110,198 reputation
6101203
bio website von-eitzen.de/math/tntrep.xml
location Bonn, Germany
age 48
visits member for 2 years
seen 2 hours ago

I did study math and had a knack for it, but I am sooo out of that business now ...


4m
awarded  Nice Answer
2h
comment Is this set neccesarily to be a vector space?
If $S$ is a subset of a vector space $V$, then the given conditions are sufficient to make $S$ a subspace of $V$. But without such $V$, the addition and multiplication are not related enough
2h
comment Proof using induction on sequences
If $0\le x_{n-2}\le 1$ and $0\le x_{n-1}\le 1$, then the sine and cosine are both between $0$ and $1$. Of course you need both $n-1$ and $n-2$ for $n$, but that is still pretty weak (string would use all $k<n$). More precisely, strong induction for a statement $P(n)$ is weak induction for $\forall k<n\colon P(k)$ and here we do weak induction for $P(n)\land P(n-1)$, if you prefer.
8h
awarded  set-theory
14h
answered What formula will tell if three vertices in 3d space are ordered clockwise or counter-clockwise from the point of view of a camera?
1d
comment Show that R is an equivalence relation on X for x, y in X iff f(x) = f(y)
What have you tried? This is the mother of all equivalence relations ...
1d
answered Two definitions of connectedness: are they equivalent?
Sep
12
comment Closest fixed point to a convex set
Still waaay too broad
Sep
12
comment Does the series $\sum (1+n^2)^{-1/4}$ converge or diverge?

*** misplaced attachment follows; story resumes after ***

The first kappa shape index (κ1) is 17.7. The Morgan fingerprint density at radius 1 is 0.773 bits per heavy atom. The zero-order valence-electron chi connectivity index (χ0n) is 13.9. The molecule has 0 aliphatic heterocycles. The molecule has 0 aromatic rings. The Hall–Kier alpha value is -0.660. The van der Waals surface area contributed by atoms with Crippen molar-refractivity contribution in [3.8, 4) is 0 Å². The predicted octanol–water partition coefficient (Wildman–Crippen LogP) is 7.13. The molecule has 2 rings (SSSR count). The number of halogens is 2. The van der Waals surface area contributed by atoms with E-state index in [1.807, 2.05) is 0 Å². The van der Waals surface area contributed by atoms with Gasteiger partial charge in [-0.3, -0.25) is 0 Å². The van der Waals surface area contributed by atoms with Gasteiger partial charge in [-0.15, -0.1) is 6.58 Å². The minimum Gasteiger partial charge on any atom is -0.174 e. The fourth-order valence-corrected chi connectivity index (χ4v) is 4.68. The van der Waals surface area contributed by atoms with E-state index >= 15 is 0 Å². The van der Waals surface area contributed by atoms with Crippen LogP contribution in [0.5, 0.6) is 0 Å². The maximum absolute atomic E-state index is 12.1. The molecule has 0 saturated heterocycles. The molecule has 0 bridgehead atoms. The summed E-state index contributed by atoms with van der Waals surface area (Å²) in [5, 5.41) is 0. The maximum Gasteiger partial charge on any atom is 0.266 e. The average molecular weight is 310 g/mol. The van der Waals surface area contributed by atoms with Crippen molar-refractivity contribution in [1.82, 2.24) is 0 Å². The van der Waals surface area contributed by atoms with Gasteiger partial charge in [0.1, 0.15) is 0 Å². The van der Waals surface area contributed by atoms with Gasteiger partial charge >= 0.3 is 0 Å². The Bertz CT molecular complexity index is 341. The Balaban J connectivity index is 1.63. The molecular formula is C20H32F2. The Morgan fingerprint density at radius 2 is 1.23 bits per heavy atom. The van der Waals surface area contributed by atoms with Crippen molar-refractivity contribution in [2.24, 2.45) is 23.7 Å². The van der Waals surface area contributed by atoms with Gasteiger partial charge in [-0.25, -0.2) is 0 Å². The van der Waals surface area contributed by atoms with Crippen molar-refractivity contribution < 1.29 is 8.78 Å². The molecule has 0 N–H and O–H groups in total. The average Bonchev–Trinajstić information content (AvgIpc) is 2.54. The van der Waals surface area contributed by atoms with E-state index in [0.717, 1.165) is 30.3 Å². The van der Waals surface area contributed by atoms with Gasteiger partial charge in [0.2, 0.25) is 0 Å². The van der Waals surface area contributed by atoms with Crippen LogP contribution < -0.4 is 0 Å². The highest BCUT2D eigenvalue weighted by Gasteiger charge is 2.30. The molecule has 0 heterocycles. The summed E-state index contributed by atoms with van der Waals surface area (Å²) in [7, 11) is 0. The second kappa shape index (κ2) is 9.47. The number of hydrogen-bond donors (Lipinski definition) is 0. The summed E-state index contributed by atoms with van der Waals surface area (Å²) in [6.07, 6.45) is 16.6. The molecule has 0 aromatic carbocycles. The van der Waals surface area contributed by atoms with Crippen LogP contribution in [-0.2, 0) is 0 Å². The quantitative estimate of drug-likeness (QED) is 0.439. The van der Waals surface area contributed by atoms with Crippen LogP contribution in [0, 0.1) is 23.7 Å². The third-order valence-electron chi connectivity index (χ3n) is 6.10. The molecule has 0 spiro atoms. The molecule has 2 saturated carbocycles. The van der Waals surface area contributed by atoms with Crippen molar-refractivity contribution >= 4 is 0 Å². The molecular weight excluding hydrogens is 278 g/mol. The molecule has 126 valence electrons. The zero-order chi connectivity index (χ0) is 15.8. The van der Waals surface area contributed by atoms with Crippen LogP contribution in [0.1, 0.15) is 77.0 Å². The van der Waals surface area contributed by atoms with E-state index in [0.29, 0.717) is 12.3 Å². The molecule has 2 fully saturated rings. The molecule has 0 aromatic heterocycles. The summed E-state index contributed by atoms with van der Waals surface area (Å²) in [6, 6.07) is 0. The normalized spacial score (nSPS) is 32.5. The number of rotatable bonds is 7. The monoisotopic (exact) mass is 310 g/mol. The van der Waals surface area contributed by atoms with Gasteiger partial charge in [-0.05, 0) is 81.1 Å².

@UdiBehar For the edited part I cannot say more than user172541 in his answer.
Sep
12
answered Prove that the $\lim_{x \rightarrow 0}f(x)=b$ is equivalent to the $\lim_{x \rightarrow 0}f(x^3)=b$
Sep
12
answered A seemingly simple fact about construction of maps proven categorically, i.e. by universal properties
Sep
12
answered Does the series $\sum (1+n^2)^{-1/4}$ converge or diverge?
Sep
12
comment Does the intersection of sets have a categorical interpretation?
From the view ov category theory, inclusion is not special. Hence the relation among $A,B,A\cap B$ is "indistinguishable" from any other three sets of same cardinality, even if the other sets are in fact disjoint.
Sep
12
answered A Question on continuity of a piecewise function
Sep
11
revised “Partitioning” an uncountable set “equally”
added 805 characters in body
Sep
11
answered The set of all $p \in \mathbb{C}[x]$ that can be expressed using only one occurrence of $x$.
Sep
10
revised Checking whether it is integer or not.
added 4 characters in body
Sep
10
answered “Partitioning” an uncountable set “equally”
Sep
10
comment Variation of Fermat's Theorem
Start with uniqueness. Then count.
Sep
10
comment If G is a group such that all of its proper subgroups are abelian, then G itself must be abelian
Indeed, the smallest finite nonabelian group is an obvious counterexample (even if one doesn't know that $S_3$ is the smallest nonabelian group)